Variety: Macromolecules may crystallize under a wide spectrum of conditions and form many polymorphs. Thus, one should explore as many opportunities for crystallization as possible and explore the widest spectrum of biochemical, chemical and physical parameters.

Control: The ultimate value of any crystal is dependent on its perfection. Perturbations of the mother liquor are, in general, deleterious. Thus, crystallizing systems have to be maintained at an optimal state, without fluctuations or shock, until the crystals have matured.

Impurities: Impurities can contribute to a failure to nucleate or grow quality crystals. Thus, one must discourage their presence in the mother liquor and their incorporation into the lattice.

Perfection: Crystallization conditions should be such as to favour crystal perfection, to minimize defects and high mosaicity of the growing crystals, and to minimize internal stress and the incorporation of impurities. Predictions from crystal-growth theories may help to define such conditions (Chernov, 1997b,[link] 1999[link]).

Preservation: Macromolecular crystals may degrade and lose diffraction quality upon ageing. Thus, once grown, crystals may be stabilized by temperature change, addition of more crystallizing agent, or by some other suitable alteration in the mother liquor.

References

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Chayen, N. E., Lloyd, L. F., Collyer, C. A. & Blow, D. M. (1989). Trigonal crystals of glucose isomerase require thymol for their growth and stability. J. Cryst. Growth, 97, 367–374.
Chernov, A. A. (1997b). Protein versus conventional crystals: creation of defects. J. Cryst. Growth, 174, 354–361.
Chernov, A. A. (1999). Estimates of internal stress and related mosaicity in solution grown crystals: proteins. J. Cryst. Growth, 196, 524–534.
Giegé, R., Dock, A.-C., Kern, D., Lorber, B., Thierry, J.-C. & Moras, D. (1986). The role of purification in the crystallization of proteins and nucleic acids. J. Cryst. Growth, 76, 554–561.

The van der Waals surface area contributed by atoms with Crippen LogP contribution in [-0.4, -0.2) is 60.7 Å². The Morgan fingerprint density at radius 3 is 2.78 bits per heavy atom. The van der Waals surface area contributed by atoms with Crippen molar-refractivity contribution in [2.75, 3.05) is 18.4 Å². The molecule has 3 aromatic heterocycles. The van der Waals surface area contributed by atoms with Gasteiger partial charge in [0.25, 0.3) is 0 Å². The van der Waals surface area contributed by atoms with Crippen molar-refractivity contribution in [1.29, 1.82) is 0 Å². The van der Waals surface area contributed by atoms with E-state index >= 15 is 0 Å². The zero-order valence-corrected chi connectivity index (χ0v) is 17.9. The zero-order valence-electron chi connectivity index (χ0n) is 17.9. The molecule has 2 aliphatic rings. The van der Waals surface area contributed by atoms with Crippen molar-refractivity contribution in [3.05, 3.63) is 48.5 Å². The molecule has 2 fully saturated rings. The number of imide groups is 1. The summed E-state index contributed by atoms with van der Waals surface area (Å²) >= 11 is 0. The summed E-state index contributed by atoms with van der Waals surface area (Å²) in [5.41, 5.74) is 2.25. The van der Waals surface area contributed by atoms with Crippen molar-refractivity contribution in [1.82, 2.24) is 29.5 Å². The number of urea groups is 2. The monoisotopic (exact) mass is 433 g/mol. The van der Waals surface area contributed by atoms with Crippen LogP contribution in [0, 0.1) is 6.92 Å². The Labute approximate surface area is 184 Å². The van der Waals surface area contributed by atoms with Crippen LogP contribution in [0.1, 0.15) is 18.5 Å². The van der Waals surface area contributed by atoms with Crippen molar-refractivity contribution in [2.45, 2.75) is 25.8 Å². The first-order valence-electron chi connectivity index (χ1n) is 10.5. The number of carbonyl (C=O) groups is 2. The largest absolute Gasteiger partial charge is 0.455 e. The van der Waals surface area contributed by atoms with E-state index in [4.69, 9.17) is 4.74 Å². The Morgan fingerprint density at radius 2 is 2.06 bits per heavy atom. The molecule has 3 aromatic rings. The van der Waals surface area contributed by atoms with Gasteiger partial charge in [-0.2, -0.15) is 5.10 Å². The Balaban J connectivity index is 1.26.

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Judge, R. A., Forsythe, E. L. & Pusey, M. L. (1998). The effect of protein impurities on lysozyme crystal growth. Biotech. Bioeng. 59, 776–785.
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Ng, J., Lorber, B., Witz, J., Théobald-Dietrich, A., Kern, D. & Giegé, R. (1996). The crystallization of biological macromolecules from precipitates. Evidence for Ostwald ripening. J. Cryst. Growth, 168, 50–62.
Papanikolau, Y. & Kokkinidis, M. (1997). Solubility, crystallization and chromatographic properties of macromolecules strongly depend on substances that reduce the ionic strength of the solution. Protein Eng. 10, 847–850.
Price, S. R. & Nagai, K. (1995). Protein engineering as a tool for crystallography. Curr. Opin. Biotechnol. 6, 425–430.
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Ray, W. J. Jr & Puvathingal, J. M. (1985). A simple procedure for removing contaminating aldehydes and peroxides from aqueous solutions of polyethylene glycols and of nonionic detergents that are based on the polyoxyethylene linkage. Anal. Biochem. 146, 307–312.
Rosenberger, F., Vekilov, P. G., Muschol, M. & Thomas, B. R. (1996). Nucleation and crystallization of globular proteins – what do we know and what is missing. J. Cryst. Growth, 168, 1–27.
Sauter, C., Lorber, B., Kern, D., Cavarelli, J., Moras, D. & Giegé, R. (1999). Crystallogenesis studies on yeast aspartyl-tRNA synthetase: use of phase diagram to improve crystal quality. Acta Cryst. D55, 149–156.
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Vekilov, P. G. & Rosenberger, F. (1996). Dependence of lysozyme growth kinetics on step sources and impurities. J. Cryst. Growth, 158, 540–551.